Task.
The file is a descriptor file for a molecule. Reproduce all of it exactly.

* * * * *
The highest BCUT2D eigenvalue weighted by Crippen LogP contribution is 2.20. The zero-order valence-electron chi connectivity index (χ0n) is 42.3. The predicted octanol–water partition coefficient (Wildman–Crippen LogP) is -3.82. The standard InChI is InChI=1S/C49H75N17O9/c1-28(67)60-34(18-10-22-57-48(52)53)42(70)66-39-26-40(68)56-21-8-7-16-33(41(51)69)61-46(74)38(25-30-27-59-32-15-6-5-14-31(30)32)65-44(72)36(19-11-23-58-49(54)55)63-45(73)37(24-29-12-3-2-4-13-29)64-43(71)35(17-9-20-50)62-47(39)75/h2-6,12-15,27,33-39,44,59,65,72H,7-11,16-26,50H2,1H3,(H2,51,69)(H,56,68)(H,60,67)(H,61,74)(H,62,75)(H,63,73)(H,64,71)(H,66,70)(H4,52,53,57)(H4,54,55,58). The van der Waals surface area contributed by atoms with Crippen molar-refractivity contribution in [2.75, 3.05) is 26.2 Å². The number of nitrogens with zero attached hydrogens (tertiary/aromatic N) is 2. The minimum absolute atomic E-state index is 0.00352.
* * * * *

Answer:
The highest BCUT2D eigenvalue weighted by Crippen LogP contribution is 2.20. The zero-order valence-electron chi connectivity index (χ0n) is 42.3. The predicted octanol–water partition coefficient (Wildman–Crippen LogP) is -3.82. The standard InChI is InChI=1S/C49H75N17O9/c1-28(67)60-34(18-10-22-57-48(52)53)42(70)66-39-26-40(68)56-21-8-7-16-33(41(51)69)61-46(74)38(25-30-27-59-32-15-6-5-14-31(30)32)65-44(72)36(19-11-23-58-49(54)55)63-45(73)37(24-29-12-3-2-4-13-29)64-43(71)35(17-9-20-50)62-47(39)75/h2-6,12-15,27,33-39,44,59,65,72H,7-11,16-26,50H2,1H3,(H2,51,69)(H,56,68)(H,60,67)(H,61,74)(H,62,75)(H,63,73)(H,64,71)(H,66,70)(H4,52,53,57)(H4,54,55,58). The van der Waals surface area contributed by atoms with Crippen molar-refractivity contribution in [2.75, 3.05) is 26.2 Å². The number of nitrogens with zero attached hydrogens (tertiary/aromatic N) is 2. The minimum absolute atomic E-state index is 0.00352.